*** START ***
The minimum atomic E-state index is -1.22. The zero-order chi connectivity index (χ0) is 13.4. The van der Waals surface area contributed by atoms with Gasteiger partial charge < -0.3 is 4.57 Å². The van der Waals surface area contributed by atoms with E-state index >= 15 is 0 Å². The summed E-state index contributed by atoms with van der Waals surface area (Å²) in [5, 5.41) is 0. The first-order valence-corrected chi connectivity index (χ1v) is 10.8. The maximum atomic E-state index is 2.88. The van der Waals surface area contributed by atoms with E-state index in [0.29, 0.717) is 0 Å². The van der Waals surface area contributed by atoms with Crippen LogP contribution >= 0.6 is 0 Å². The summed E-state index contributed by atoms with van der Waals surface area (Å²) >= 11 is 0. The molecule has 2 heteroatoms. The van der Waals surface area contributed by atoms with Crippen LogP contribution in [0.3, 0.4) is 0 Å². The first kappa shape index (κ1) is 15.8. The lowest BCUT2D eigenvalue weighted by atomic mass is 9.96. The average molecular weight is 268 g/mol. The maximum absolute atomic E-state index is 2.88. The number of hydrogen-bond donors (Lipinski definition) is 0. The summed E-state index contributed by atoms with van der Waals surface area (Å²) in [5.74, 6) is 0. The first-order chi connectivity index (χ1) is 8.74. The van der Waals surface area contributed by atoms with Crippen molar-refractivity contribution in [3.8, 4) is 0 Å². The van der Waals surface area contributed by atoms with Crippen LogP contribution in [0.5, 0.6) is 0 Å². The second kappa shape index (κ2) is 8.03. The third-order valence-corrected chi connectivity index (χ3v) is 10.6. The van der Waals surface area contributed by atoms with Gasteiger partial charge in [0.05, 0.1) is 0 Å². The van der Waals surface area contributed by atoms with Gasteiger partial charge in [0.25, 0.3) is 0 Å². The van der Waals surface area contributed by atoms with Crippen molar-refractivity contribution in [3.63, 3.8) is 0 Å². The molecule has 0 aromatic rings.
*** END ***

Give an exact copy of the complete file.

The minimum atomic E-state index is -1.22. The zero-order chi connectivity index (χ0) is 13.4. The van der Waals surface area contributed by atoms with Gasteiger partial charge < -0.3 is 4.57 Å². The van der Waals surface area contributed by atoms with E-state index >= 15 is 0 Å². The summed E-state index contributed by atoms with van der Waals surface area (Å²) in [5, 5.41) is 0. The first-order valence-corrected chi connectivity index (χ1v) is 10.8. The maximum atomic E-state index is 2.88. The van der Waals surface area contributed by atoms with E-state index in [0.29, 0.717) is 0 Å². The van der Waals surface area contributed by atoms with Crippen LogP contribution >= 0.6 is 0 Å². The summed E-state index contributed by atoms with van der Waals surface area (Å²) >= 11 is 0. The molecule has 2 heteroatoms. The van der Waals surface area contributed by atoms with Crippen LogP contribution in [0.3, 0.4) is 0 Å². The first kappa shape index (κ1) is 15.8. The lowest BCUT2D eigenvalue weighted by atomic mass is 9.96. The average molecular weight is 268 g/mol. The maximum absolute atomic E-state index is 2.88. The number of hydrogen-bond donors (Lipinski definition) is 0. The summed E-state index contributed by atoms with van der Waals surface area (Å²) in [5.74, 6) is 0. The first-order chi connectivity index (χ1) is 8.74. The van der Waals surface area contributed by atoms with Crippen molar-refractivity contribution in [3.8, 4) is 0 Å². The van der Waals surface area contributed by atoms with Crippen LogP contribution in [0.5, 0.6) is 0 Å². The second kappa shape index (κ2) is 8.03. The third-order valence-corrected chi connectivity index (χ3v) is 10.6. The van der Waals surface area contributed by atoms with Gasteiger partial charge in [0.05, 0.1) is 0 Å². The van der Waals surface area contributed by atoms with Gasteiger partial charge in [0.25, 0.3) is 0 Å². The van der Waals surface area contributed by atoms with Crippen molar-refractivity contribution in [3.63, 3.8) is 0 Å². The molecule has 0 aromatic rings.